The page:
Let me clarify at the beginning that I am all for equality of the sexes and independence for women. I may in the minority of women who can say that they are financially independent and are looked upon as equal to brothers or husbands and have not been drastically discriminated against by people significant in my life.


I want to take a moment to actually understand how women’s liberation is being viewed at presently. It started out well with equal pay for equal work and financial independence for women and more importantly freedom to make individual choices. Great! But what we should consider is that with freedom comes responsibility. Do we intend taking on the responsibility of making our choices or run for cover at the first sight of trouble. I am seeing women using women’s liberation as a manipulative tool -it is used when a woman wants to make a choice but when it comes to taking responsibility women remind the world that they are the weaker sex. It is presently used by many to harass men or families. Stubbornness, impulsiveness, rashness, ego are all blatantly used in the cloak of women’s liberation.

Women want men to take equal responsibility in the kitchen and household work but how many women are willing to marry a guy and let him be a house husband. We do blame society perceptions but are we, as women, willing to be the bread winner for the family? We want an income, financial independence and the liberty to spend money the way we want but we recoil at the responsibility of being the ‘bread winner.’ We say we are equal but liberally use the freebies of being a woman like a ladies queue or expect men to open doors and give up seats in the bus for us. These may be minor issues but it projects our attitude -we want the good stuff and not the boring ones. Let’s face it – we marry guys who earn more than us and the pressure of running the family is on the men. The woman’s income is supplementary and we always protect our right to quit the job whenever we want. When there is a wedding to be finalized, millions of questions are asked about the man’s earning and his earning potential but if the man does the same and insists on the woman working, it is seen as being mercenary. ‘How can he say that I have to work’ is the common refrain. I agree that women do contribute to the household expense and take joint loans with husbands to build the dream house. But the pressure to financially provide is not on the woman.

Another thought is about bringing up kids. I am not sure but sometimes I am inclined to agree with the age old system of fathers being bread winners and mothers bringing up kids. Don’t hurl those stones as yet. We embrace core competencies in the corporate world but not in the family. We believe that companies should concentrate on what they do best and outsource the rest. A significant percentage of our GDP depends on this theory. Is that not what was actually practiced in families centuries ago. Men were better than manual labour and women better at people skills. From what little I see of the world, I find that the immense responsibility of raising a child is misunderstood. If a woman does not earn money and stays at home to bring up her children she feels and is looked upon as inferior as compared to her peers who work and leave kids at day cares. I am not being judgmental here. But just as we women owe ourselves to fulfill our potential we also owe our children a good upbringing. Their initial formative years are most crucial and I am unable to fathom the pride in women who set records on returning to work after child birth.  I do not want to make any hasty statements on this since I do not have kids as yet and I am unsure if I will be capable of that compromise of quitting my job to take care of my kids in future. But I do know this -my mother is a homemaker. She has as such dedicated her life to my brother and my upbringing and it has definitely benefited me in a significant way. I know every child deserves that. All the air conditioners, cartoons, toys and music cannot compare to a smiling mother waiting at home for her child to return.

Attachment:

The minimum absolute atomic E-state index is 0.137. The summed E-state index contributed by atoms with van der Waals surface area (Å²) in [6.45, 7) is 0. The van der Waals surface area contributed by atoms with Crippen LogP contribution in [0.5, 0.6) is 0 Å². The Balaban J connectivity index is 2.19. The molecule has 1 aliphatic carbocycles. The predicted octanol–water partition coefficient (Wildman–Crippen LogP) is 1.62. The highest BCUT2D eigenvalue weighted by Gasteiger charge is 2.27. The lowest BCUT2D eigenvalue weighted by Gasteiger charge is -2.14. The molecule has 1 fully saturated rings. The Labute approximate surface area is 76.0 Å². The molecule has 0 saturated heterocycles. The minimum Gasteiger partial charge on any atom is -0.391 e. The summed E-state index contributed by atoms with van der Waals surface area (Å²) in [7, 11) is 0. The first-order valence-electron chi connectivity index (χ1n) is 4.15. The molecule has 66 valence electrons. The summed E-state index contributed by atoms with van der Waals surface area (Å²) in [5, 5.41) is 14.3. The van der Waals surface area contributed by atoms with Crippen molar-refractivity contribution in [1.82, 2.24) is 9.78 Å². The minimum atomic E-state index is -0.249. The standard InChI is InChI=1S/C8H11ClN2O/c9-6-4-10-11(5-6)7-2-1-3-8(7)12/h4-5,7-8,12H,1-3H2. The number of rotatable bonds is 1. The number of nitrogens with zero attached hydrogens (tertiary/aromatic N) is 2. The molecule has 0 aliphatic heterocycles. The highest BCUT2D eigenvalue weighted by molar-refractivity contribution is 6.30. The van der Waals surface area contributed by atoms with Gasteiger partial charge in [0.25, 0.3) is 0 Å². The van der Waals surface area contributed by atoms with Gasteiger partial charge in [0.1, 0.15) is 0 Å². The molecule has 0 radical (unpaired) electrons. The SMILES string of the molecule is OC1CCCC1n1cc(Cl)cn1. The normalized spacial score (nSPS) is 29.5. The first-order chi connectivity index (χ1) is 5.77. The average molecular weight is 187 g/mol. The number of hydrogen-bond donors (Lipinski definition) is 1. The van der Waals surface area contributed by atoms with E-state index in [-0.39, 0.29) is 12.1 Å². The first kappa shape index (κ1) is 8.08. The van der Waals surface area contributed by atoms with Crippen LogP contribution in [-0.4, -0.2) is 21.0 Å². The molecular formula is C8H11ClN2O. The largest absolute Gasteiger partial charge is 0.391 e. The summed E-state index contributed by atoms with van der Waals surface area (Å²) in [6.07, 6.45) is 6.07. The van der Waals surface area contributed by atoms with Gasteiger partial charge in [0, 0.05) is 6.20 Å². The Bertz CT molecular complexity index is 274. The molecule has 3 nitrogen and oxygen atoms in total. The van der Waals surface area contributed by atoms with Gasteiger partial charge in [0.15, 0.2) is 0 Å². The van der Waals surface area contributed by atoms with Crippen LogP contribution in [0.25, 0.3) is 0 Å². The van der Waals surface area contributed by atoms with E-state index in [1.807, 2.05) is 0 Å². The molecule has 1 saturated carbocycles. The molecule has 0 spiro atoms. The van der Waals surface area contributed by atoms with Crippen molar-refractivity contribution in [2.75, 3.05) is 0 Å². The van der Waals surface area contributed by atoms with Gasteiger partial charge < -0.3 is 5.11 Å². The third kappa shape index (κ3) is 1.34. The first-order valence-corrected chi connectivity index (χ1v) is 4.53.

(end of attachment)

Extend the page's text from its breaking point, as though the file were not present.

My question is only this  -Is it unacceptable for someone to want to take care of their child full time? Why is then housewife such an almost derogatory term? Is it not our responsibility to take care of the person we bring into this world? If we are not willing to do this, then do we have a right to have children at all? Are we then viewing children as either a ‘done’ on a ‘to do’ list or an achievement when we say to someone -“I have two kids and I still work and earn so much….”

Financial independence is not a bad thing but can we not work our way around it to fulfill our fundamental responsibilities to our own kids. I do not believe that a woman who is a man-hater, who vigorously competes with men on everything, who does things which are usually a ‘man thing’, who refuses to acknowledge that her own child is a priority is really liberated. Liberated women would be someone who accepts responsibilities for her actions, who prides herself on her womanhood, who looks to accomplish to the fullest of her potential (not just because it is a ‘man thing’) and who understands that when she demands equal rights she should be prepared for equal responsibilities.

Ok, go ahead and hurl those stones now 🙂